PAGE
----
April 20 - May 27, 2023 | 168 Suffolk Street, New York, NY 10002
April 20 - May 27, 2023
168 Suffolk Street, New York, NY 10002
New Pantheon, a solo exhibition by Yvette Molina, introduces a series of vibrant artworks depicting a new community of hybrid deities who are the offspring of gods and goddesses from various world traditions. These new gods, born of the old, are a supernatural, feminist-futurist, gender and species nonconforming group of interventionists here to fix the messes humans have made.
Molina employs the rigorous techniques of religious icon painting, using egg tempera and gold leaf on carved wood panels. Traditional iconography is devotional. It takes significant time and observes strict steps imbued with symbolism, developed for divine connection. Molina, in the role of the iconographer, adheres to the steps of this practice, but that is where the orthodoxy ends. Molina’s narrative incorporates bawdy humor, magical interventions, and non-human leaders as protectors and role models. Her creations are drawn from her Catholic upbringing and Mexican and Indigenous ancestry. These hybrids of human, animal, and vegetable, leap from the sacred icon into the profane media of comic book, collage, and scrap cardboard. Applying the same meticulous process of icon painting and gilding onto discarded materials challenges our ideas of value; transforming waste into precious objects.
In this exhibition, we are introduced to Mother Destroyer of Obstacles, a deity with the head of an elephant who easily smashes borders, a corn-headed goddess, Abuela Giver of Nourishment who provides food for every body, and Coywolf Guardian, who offers kindness, humor, and play in the struggle with fear and grief. Each of these characters have distinct attributes, but share an orientation to care.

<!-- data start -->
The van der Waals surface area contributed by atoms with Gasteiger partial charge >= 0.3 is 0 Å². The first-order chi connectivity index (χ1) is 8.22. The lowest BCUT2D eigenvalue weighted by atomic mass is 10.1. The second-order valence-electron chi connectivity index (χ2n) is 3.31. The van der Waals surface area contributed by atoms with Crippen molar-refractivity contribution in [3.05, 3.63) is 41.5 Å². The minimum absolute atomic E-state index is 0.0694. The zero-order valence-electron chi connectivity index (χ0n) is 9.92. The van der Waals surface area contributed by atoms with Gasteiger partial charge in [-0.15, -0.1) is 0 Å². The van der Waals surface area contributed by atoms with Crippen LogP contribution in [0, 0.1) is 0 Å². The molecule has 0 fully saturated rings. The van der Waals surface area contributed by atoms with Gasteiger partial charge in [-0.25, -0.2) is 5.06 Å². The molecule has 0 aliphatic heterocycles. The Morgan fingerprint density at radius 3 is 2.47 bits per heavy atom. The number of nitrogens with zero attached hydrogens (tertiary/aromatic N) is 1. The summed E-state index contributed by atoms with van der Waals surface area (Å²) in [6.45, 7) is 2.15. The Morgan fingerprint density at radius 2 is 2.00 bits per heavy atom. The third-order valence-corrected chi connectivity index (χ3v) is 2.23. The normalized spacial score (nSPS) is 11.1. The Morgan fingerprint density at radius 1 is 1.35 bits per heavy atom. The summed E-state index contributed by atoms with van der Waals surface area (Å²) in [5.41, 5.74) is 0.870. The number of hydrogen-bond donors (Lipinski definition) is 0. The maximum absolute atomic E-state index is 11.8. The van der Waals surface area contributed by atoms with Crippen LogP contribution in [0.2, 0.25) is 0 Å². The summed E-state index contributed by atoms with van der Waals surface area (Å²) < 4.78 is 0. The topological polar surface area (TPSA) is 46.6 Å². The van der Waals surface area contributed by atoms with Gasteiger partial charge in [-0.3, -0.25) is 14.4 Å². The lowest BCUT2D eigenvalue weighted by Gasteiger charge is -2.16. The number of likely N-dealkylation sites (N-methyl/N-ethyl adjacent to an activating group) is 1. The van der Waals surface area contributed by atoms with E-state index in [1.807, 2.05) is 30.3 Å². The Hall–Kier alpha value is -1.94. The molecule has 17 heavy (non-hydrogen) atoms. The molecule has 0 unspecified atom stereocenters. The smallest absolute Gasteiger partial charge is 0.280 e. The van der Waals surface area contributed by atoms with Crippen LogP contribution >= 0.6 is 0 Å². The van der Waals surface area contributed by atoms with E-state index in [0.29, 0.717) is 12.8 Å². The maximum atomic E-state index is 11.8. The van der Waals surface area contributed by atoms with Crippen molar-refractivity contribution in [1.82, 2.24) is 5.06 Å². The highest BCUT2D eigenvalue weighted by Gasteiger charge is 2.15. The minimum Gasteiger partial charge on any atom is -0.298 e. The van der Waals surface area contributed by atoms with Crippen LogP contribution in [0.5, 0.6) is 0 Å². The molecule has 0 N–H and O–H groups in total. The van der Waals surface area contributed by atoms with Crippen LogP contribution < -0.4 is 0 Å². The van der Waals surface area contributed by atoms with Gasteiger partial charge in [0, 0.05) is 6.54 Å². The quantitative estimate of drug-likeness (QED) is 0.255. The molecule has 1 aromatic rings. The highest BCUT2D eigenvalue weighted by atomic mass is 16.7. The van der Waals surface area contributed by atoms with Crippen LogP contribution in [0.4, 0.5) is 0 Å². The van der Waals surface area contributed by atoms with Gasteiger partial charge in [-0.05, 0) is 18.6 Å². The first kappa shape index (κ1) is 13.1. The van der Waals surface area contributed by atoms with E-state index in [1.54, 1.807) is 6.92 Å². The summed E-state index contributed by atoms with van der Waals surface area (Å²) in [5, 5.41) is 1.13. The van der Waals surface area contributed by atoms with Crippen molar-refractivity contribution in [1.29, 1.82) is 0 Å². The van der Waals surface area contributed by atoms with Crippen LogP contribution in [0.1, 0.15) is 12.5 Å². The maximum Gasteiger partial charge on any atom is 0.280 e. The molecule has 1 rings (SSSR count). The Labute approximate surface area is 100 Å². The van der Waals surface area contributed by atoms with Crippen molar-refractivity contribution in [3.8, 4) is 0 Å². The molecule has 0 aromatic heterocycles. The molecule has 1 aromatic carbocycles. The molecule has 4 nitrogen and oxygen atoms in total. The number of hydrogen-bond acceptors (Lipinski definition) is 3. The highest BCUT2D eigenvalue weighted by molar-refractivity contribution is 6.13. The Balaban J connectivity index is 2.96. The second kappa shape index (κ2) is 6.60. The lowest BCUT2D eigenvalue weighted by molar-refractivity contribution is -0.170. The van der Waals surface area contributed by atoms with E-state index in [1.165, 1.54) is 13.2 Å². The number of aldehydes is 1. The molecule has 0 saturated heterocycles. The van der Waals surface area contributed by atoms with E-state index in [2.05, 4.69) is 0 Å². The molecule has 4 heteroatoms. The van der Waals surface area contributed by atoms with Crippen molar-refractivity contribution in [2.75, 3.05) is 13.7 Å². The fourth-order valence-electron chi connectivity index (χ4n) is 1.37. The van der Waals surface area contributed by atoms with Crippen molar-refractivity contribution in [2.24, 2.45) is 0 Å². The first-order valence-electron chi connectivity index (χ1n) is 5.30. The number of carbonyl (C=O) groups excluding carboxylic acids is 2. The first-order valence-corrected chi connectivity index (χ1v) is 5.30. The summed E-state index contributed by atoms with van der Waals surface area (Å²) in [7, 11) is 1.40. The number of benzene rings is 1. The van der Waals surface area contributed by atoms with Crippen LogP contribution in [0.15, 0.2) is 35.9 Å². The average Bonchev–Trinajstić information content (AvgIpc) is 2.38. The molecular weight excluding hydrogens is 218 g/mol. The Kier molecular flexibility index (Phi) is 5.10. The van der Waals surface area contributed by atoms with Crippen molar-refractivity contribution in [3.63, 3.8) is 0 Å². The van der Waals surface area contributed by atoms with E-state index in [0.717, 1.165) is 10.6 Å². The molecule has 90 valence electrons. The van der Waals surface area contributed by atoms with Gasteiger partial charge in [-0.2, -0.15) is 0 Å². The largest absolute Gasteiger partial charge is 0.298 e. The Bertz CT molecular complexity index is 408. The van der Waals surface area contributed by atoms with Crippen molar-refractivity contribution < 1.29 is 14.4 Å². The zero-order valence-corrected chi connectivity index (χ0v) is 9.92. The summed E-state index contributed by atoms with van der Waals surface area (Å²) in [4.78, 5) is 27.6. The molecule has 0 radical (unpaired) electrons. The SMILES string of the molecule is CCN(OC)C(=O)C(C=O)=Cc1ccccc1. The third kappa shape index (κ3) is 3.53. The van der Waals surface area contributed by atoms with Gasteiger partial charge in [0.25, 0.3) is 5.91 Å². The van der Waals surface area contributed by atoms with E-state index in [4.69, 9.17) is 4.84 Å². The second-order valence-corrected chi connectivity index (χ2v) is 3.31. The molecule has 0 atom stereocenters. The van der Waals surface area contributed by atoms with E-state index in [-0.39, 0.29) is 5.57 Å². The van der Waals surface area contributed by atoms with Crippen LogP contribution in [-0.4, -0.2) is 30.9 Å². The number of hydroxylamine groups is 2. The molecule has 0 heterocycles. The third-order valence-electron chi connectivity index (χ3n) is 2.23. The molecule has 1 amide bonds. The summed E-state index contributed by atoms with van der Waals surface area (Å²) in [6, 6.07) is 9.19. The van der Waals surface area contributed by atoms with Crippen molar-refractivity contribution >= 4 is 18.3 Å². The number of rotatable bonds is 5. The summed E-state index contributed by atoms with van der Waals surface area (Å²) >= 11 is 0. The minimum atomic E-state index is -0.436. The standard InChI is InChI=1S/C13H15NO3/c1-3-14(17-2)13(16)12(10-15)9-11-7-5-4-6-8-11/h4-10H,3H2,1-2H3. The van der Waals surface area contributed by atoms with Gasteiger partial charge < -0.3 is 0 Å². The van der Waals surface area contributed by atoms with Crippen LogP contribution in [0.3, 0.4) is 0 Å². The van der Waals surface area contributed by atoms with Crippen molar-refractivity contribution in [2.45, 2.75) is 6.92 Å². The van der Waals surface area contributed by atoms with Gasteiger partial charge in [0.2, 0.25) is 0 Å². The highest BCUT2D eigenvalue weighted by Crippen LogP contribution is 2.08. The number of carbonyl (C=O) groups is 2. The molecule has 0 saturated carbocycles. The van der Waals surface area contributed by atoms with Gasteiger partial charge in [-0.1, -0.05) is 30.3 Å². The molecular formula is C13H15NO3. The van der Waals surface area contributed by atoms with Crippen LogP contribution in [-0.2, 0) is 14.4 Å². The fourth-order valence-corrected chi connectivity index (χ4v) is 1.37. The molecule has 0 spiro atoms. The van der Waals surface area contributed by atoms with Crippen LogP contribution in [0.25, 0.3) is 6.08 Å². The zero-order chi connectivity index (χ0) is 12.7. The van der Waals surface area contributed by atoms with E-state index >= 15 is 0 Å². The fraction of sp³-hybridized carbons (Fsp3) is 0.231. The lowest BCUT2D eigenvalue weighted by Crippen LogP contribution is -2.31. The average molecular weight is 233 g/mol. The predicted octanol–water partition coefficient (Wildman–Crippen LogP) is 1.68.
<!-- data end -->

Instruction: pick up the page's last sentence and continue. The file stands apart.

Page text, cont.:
For Molina, care manifests as kindness, play, assistance, protection, repair, and even anger as a call to action. Play is highlighted as a form of care in this exhibition, depicted in Molina’s series of skateboarding girls (Freedom Beings 1 and 2 and Teaching a New God Old Tricks) where they exchange acts of care by teaching Coywolf how to skate.
Just as traditional icons carry with them a set of values and practices, Molina’s work is devotional. Each prospective buyer is asked to sign an agreement before purchase of the work. This agreement serves to slow down the transaction and create a new ritual of exchange. Collectors are asked to reflect on the intentions of the icon and to uphold its purpose. This agreement is not binding in a legal sense, it establishes a commitment that changing the world for good is in each of our hands. This agreement requires the buyer to play a role in the artwork itself, transforming them into a key component of the piece.
Mythic figures and religious practices have been a constant means of focusing attention and shifting human perspective. Molina’s pantheon finds their real power as a call to action and insisting that a simple act of care is often enough.